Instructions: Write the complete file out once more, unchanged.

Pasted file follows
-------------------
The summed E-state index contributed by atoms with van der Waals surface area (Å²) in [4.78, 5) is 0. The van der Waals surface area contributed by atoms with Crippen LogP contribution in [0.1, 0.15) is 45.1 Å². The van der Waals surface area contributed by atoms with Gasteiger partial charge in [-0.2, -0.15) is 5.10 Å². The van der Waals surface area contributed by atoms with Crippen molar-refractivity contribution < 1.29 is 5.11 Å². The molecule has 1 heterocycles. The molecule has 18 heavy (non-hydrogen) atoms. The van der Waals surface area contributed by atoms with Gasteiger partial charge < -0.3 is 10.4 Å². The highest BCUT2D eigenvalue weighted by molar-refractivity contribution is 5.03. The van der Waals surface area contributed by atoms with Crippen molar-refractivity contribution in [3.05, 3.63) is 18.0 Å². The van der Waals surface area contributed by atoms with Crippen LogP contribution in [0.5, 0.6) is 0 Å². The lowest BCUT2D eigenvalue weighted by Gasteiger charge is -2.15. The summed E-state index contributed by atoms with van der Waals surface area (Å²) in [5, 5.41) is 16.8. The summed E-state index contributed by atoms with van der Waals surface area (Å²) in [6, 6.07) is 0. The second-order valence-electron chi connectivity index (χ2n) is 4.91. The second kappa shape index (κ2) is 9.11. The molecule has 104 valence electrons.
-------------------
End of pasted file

The summed E-state index contributed by atoms with van der Waals surface area (Å²) in [4.78, 5) is 0. The van der Waals surface area contributed by atoms with Crippen LogP contribution in [0.1, 0.15) is 45.1 Å². The van der Waals surface area contributed by atoms with Gasteiger partial charge in [-0.2, -0.15) is 5.10 Å². The van der Waals surface area contributed by atoms with Crippen molar-refractivity contribution < 1.29 is 5.11 Å². The molecule has 1 heterocycles. The molecule has 18 heavy (non-hydrogen) atoms. The van der Waals surface area contributed by atoms with Gasteiger partial charge < -0.3 is 10.4 Å². The highest BCUT2D eigenvalue weighted by molar-refractivity contribution is 5.03. The van der Waals surface area contributed by atoms with Crippen molar-refractivity contribution in [3.05, 3.63) is 18.0 Å². The van der Waals surface area contributed by atoms with Crippen LogP contribution in [0.5, 0.6) is 0 Å². The lowest BCUT2D eigenvalue weighted by Gasteiger charge is -2.15. The summed E-state index contributed by atoms with van der Waals surface area (Å²) in [5, 5.41) is 16.8. The summed E-state index contributed by atoms with van der Waals surface area (Å²) in [6, 6.07) is 0. The second-order valence-electron chi connectivity index (χ2n) is 4.91. The second kappa shape index (κ2) is 9.11. The molecule has 104 valence electrons.